David Wells has been walking over a mat with built-in sensors in the performance lab at the University of New Brunswick in Fredericton.
The sensors assemble a picture of where he puts the most pressure, using 1,600 data points per second.
The 78-year-old is part of a study being conducted by masters student Sana Oladi.
Wells had a recent fall in his driveway, injuring his head. He had another fall when he tripped over cables in a classroom.
"My son Trevor claims that I am the stumbliest person in the world. I disagree with him, but I know I lose my balance a lot."
Wells is hoping that by taking part in Oladi's study he will find out why he is losing his balance.
Likely to fall
That's also Oladi's goal. She's hoping the study will help assess whether the way seniors walk or stand can predict whether they are more likely to fall.
"We are looking into different data that we can get from people's footsteps," said Oladi.
The researcher is testing two age groups: those over the age of 65 that have recently fallen and those that haven't.
Each person's footsteps are recorded and analyzed.
"We're interested to see if we do see differences," said Oladi. "The hope is we want to use this data to identify people who are at risk of falling."
One of the tests has Wells standing on the embedded sensors with his eyes closed. The sensors show the weight on his feet fluctuating as he tries to hold still.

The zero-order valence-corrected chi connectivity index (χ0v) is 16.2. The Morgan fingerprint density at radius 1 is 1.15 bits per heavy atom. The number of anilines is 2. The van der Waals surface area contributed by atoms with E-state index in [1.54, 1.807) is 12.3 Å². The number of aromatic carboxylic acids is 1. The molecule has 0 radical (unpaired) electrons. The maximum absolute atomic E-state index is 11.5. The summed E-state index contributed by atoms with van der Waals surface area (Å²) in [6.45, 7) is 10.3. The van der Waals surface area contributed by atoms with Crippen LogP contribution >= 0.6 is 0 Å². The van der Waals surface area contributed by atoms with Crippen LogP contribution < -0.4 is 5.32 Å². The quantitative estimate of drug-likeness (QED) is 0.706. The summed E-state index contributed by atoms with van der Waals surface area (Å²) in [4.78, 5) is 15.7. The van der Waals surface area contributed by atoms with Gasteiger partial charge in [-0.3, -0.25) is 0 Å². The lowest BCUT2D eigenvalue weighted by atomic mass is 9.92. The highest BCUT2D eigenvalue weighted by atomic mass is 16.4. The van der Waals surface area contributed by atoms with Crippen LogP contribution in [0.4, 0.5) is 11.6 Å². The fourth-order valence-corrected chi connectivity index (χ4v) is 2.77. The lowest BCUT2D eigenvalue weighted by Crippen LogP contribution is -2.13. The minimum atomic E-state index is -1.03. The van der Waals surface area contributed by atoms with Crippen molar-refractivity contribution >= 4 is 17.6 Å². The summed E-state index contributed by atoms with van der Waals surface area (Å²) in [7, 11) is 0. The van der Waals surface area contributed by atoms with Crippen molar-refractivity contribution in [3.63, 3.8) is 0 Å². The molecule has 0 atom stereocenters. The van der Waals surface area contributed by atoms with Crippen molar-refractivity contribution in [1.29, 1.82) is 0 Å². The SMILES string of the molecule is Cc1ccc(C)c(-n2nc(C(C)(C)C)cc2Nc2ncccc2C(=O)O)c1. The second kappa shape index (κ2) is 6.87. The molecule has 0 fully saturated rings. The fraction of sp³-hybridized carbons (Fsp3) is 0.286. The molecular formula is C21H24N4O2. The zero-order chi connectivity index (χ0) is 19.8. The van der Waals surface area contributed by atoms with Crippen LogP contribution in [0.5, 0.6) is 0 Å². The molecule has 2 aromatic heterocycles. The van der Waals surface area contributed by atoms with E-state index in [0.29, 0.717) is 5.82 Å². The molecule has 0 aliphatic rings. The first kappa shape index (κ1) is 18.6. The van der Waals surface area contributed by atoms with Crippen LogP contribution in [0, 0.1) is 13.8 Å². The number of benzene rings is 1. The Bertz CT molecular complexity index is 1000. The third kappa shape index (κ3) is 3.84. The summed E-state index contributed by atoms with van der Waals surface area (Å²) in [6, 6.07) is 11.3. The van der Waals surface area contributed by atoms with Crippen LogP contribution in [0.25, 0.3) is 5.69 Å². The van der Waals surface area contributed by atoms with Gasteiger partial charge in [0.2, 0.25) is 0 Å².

"When people close their eyes they tend to sway around, and this is another thing, so how much are you swaying?" said Oladi. "It's something that our sensors give us. We get to compare it and say, 'OK, you were swaying this much, and compared to a person who had never fallen down, you swayed way more, so this could be an indicator that you were at risk of falling.'"
Date assesses risk
Oladi said this data collection provides a launch point for further study into simple ways of assessing the increased risk of falls.
She added things can be done to decrease that risk from exercises like tai chi, or yoga, or other activities specifically targeting balance.
Oladi encourages seniors to do all of those things, because it can be the fear of falling that can inhibit someone just as surely as falling.
"There's been a lot of research about how people who could've had perfect health, healthy lives because they're afraid of falling again they put so many restrictions on themselves, that they're not active anymore," she said. "They force an early retirement on themselves."
To date, Oladi has tested 83 people but is looking for more volunteers for her study. She hopes to have a good sense of the data by the spring.
Anyone who wants to participate in the study, is over the age of 65 and has had a fall within the last year can contact Oladi by email at Sana.Oladi@unb.ca or by calling 506-897-2249.